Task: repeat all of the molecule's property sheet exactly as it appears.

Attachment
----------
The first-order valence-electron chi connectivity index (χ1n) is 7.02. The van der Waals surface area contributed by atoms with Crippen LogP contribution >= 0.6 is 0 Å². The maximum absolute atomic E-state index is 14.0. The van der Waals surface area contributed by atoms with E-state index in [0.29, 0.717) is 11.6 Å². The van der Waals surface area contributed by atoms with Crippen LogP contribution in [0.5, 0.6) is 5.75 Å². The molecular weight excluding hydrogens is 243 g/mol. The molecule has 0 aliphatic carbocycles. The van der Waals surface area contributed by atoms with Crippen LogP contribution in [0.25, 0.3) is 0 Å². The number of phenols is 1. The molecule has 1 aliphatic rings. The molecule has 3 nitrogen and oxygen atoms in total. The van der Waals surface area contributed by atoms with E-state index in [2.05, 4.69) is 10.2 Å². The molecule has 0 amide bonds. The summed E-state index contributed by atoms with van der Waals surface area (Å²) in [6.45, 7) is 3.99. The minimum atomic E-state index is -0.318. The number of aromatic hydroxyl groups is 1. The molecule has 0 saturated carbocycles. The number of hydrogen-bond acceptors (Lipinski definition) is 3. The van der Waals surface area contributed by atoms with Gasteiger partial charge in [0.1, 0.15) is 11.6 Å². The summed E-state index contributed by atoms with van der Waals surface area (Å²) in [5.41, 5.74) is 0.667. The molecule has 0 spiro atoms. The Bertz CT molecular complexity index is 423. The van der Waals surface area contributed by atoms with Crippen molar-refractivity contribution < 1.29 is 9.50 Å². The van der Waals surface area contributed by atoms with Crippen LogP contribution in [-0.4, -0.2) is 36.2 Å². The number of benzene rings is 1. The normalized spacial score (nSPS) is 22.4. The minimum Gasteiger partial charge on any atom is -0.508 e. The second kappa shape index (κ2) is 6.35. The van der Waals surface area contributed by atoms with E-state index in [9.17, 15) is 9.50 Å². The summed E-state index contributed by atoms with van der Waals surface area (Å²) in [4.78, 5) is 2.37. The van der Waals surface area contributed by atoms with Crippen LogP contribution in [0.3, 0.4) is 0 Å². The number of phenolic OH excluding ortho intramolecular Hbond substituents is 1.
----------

The first-order valence-electron chi connectivity index (χ1n) is 7.02. The van der Waals surface area contributed by atoms with Crippen LogP contribution >= 0.6 is 0 Å². The maximum absolute atomic E-state index is 14.0. The van der Waals surface area contributed by atoms with E-state index in [0.29, 0.717) is 11.6 Å². The van der Waals surface area contributed by atoms with Crippen LogP contribution in [0.5, 0.6) is 5.75 Å². The molecular weight excluding hydrogens is 243 g/mol. The molecule has 0 aliphatic carbocycles. The van der Waals surface area contributed by atoms with Crippen LogP contribution in [0.25, 0.3) is 0 Å². The number of phenols is 1. The molecule has 1 aliphatic rings. The molecule has 3 nitrogen and oxygen atoms in total. The van der Waals surface area contributed by atoms with E-state index in [2.05, 4.69) is 10.2 Å². The molecule has 0 amide bonds. The summed E-state index contributed by atoms with van der Waals surface area (Å²) in [6.45, 7) is 3.99. The minimum atomic E-state index is -0.318. The number of aromatic hydroxyl groups is 1. The molecule has 0 saturated carbocycles. The number of hydrogen-bond acceptors (Lipinski definition) is 3. The van der Waals surface area contributed by atoms with Gasteiger partial charge in [0.1, 0.15) is 11.6 Å². The summed E-state index contributed by atoms with van der Waals surface area (Å²) in [5.41, 5.74) is 0.667. The molecule has 0 spiro atoms. The Bertz CT molecular complexity index is 423. The van der Waals surface area contributed by atoms with Crippen molar-refractivity contribution < 1.29 is 9.50 Å². The van der Waals surface area contributed by atoms with Crippen LogP contribution in [-0.4, -0.2) is 36.2 Å². The number of benzene rings is 1. The normalized spacial score (nSPS) is 22.4. The minimum Gasteiger partial charge on any atom is -0.508 e. The second kappa shape index (κ2) is 6.35. The van der Waals surface area contributed by atoms with E-state index in [9.17, 15) is 9.50 Å². The summed E-state index contributed by atoms with van der Waals surface area (Å²) in [4.78, 5) is 2.37. The van der Waals surface area contributed by atoms with Crippen LogP contribution in [0.3, 0.4) is 0 Å². The number of phenolic OH excluding ortho intramolecular Hbond substituents is 1.